Institute of International Finance

The Institute of International Finance, Inc. (IIF) is a global association or trade group of financial institutions. It was created by 38 banks of leading industrialized countries in 1983 in response to the international debt crisis of the early 1980s.[1] See the arguments in support of this in.[2]

The IIF’s mission is to support the financial industry in the prudent management of risks; to develop sound industry practices; and to advocate for regulatory, financial and economic policies that are in the broad interests of its members and foster global financial stability and sustainable economic growth.

The IIF serves its membership by:

  • Providing analysis and research to its members on emerging markets and other issues in global finance.
  • Developing and advancing views and proposals that influence the public debate on policies, including those of multilateral agencies, and on themes of common interest to participants in global financial markets.
  • Coordinating a network for members to exchange views and offer opportunities for dialogue among policy-makers, regulators, and private sector financial institutions.

The Institute’s Board of Directors [3] numbers 38, led by Chairman Axel Weber; Vice Chairmen Brian Porter (also Treasurer of the IIF) and Walter Kielholz. The IIF’s President and Chief Executive Officer is Timothy D. Adams, who has held the position since February 1, 2013.[4] The Institute is headquartered in Washington, D.C., and has satellite offices in Dubai, Beijing, Singapore and London.


The Institute of International Finance is the global association of the financial industry, with close to 500 members from 70 countries. IIF members include most of the world’s largest commercial banks and investment banks, a growing number of insurance companies and investment management firms. Associate members include multinational corporations, trading companies, export credit agencies, and multilateral agencies.


  1. ^UNESCAP (27 April 2000). “Economic and financial monitoring and surveillance: Institute of International Finance”. Economic and Social Survey of Asia and the Pacific, 2000 (Report). Archived from the original on 3 August 2013. Retrieved 9 August 2013. This section in UNESCAP’s annual report reviewed the IIF along with the International Monetary Fund (IMF) and Bank for International Settlements (BIS) and credit rating agencies in terms of financial monitoring and surveillance.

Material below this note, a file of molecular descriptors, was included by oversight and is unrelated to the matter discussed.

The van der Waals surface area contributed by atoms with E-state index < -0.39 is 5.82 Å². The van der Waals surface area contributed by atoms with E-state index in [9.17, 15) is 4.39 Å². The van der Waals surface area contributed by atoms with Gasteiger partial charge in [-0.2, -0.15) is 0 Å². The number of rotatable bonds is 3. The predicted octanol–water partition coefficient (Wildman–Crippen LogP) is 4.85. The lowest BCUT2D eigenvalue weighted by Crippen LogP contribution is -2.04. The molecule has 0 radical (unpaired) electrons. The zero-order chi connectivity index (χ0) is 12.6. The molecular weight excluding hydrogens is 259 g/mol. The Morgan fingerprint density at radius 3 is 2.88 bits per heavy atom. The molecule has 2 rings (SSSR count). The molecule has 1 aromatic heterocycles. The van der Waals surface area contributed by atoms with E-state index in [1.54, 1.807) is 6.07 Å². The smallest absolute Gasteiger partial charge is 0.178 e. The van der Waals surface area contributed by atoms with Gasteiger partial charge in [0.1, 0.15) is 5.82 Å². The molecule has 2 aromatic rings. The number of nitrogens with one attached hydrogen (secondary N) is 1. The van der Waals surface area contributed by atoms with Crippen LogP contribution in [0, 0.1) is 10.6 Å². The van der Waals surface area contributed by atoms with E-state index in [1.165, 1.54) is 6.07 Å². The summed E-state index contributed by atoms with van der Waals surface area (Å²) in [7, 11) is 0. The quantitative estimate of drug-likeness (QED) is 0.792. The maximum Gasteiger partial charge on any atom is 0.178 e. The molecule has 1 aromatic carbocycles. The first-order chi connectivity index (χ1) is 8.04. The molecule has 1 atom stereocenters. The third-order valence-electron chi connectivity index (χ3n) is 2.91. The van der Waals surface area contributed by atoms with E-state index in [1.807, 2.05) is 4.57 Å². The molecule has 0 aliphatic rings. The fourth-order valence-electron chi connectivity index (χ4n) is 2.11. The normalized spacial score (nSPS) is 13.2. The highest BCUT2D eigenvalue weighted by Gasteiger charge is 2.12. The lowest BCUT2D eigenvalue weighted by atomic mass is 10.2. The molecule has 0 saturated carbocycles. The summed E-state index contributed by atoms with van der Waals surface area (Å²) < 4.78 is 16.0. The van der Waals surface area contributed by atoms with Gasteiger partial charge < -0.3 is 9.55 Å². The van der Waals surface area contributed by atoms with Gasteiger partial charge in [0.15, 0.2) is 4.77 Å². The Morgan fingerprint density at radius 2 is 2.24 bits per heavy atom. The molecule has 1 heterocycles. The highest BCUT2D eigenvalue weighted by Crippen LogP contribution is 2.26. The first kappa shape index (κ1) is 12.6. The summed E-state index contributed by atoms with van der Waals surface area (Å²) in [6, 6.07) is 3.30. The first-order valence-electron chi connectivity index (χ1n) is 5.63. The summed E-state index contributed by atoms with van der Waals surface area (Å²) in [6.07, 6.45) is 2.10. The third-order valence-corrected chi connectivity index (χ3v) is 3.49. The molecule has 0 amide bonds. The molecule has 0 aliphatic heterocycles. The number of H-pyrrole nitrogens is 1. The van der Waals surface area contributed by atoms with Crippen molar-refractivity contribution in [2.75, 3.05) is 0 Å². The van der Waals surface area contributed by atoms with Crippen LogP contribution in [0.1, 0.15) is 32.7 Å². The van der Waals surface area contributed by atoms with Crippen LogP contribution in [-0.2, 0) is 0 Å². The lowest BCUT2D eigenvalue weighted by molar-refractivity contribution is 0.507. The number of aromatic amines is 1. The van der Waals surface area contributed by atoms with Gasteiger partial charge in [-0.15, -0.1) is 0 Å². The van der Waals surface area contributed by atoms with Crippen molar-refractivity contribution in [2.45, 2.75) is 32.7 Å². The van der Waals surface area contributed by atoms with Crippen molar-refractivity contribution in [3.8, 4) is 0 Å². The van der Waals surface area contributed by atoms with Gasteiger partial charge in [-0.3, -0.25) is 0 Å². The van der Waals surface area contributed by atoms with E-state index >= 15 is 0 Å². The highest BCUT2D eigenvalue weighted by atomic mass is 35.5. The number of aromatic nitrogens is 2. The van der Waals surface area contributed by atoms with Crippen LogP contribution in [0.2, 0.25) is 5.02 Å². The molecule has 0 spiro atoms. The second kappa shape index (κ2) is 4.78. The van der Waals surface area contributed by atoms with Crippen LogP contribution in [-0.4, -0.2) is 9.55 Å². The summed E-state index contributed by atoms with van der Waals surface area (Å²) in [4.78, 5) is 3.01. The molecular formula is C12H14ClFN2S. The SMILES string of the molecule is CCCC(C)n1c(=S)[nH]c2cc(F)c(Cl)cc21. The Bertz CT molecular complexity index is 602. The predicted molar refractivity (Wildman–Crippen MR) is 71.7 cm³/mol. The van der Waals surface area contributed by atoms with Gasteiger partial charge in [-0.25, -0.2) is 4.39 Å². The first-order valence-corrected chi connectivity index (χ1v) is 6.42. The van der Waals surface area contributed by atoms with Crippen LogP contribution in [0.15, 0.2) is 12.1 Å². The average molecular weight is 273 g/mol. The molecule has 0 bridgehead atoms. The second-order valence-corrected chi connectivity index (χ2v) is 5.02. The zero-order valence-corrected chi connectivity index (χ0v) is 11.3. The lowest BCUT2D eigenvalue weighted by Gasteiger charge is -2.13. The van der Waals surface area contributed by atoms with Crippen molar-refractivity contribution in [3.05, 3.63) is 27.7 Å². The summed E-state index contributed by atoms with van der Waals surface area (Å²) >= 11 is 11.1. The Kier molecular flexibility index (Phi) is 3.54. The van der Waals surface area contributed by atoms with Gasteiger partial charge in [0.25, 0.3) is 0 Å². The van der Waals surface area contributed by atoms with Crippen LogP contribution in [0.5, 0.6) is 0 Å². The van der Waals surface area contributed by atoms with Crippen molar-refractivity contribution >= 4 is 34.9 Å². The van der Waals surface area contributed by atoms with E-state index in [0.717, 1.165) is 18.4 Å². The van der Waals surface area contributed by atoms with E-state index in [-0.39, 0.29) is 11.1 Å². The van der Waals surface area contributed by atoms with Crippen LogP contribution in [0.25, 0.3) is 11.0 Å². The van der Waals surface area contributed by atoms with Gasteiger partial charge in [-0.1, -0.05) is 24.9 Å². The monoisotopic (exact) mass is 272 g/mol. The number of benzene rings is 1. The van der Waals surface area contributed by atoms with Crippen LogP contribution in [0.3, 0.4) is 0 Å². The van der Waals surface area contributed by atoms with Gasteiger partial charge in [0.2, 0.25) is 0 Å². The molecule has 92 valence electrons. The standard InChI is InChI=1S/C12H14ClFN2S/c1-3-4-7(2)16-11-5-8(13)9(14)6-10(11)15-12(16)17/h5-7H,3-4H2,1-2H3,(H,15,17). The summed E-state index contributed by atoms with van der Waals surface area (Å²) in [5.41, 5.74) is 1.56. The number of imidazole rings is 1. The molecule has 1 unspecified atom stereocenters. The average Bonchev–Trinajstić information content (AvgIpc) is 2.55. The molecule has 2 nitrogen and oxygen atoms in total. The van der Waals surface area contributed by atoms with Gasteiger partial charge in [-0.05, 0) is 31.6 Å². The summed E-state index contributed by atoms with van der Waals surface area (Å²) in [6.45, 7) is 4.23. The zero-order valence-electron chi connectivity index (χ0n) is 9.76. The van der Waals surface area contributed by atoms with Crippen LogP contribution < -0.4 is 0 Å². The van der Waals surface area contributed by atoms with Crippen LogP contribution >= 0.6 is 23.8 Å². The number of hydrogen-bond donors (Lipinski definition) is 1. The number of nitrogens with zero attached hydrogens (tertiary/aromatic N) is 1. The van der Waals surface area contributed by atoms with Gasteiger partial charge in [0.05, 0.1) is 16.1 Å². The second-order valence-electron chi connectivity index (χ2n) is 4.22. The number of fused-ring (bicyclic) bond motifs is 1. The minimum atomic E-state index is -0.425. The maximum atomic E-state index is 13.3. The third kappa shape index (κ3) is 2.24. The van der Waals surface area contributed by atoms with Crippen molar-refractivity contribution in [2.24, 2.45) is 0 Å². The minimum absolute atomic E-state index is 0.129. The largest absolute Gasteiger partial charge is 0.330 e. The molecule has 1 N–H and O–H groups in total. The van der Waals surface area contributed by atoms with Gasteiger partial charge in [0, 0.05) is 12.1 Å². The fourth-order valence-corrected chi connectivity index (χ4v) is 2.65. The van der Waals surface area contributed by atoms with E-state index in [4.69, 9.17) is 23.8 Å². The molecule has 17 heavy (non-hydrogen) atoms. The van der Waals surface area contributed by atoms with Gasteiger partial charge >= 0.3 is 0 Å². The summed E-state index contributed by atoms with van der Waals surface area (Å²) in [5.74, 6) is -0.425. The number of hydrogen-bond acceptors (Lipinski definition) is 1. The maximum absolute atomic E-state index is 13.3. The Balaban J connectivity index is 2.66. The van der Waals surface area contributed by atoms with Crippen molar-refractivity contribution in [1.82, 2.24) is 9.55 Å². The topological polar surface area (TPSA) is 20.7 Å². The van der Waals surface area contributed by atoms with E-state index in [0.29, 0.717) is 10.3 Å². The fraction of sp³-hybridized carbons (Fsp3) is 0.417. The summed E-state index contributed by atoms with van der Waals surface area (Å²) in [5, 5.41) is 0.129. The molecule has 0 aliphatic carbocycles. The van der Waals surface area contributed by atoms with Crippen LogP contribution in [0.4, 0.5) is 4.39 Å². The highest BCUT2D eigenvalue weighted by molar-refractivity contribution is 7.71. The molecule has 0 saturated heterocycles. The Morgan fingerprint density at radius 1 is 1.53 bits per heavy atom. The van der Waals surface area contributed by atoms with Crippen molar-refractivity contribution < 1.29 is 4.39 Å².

2. ^William R. White (16–17 March 1998). Promoting international financial stability: the role of the BIS (PDF). Conference on Coping with Financial Crises in Developing and Transition Countries: Regulatory and Supervisory Challenges in a New Era of Global Finance. Forum on Debt and Development. Amsterdam: Nederlandsche Bank. By March 1998 a new paradigm had emerged in terms of regulation and policy-making in a new era of global finance with increasingly “sophisticated and rapidly changing markets.” At a conference on debt and development White argued that “policy makers and regulators” would have to “rely increasingly on market-led processes to provide the discipline required to lead to prudent and stabilizing behaviour.”
  3. ^
  4. ^“Tim Adams appointed to succeed Charles Dallara as IIF Managing Director”. IIF Press Release. Retrieved 14 February 2013.

Ofer Abarbanel – Executive Profile

Ofer Abarbanel online library

Ofer Abarbanel online library

Ofer Abarbanel online library

Ofer Abarbanel online library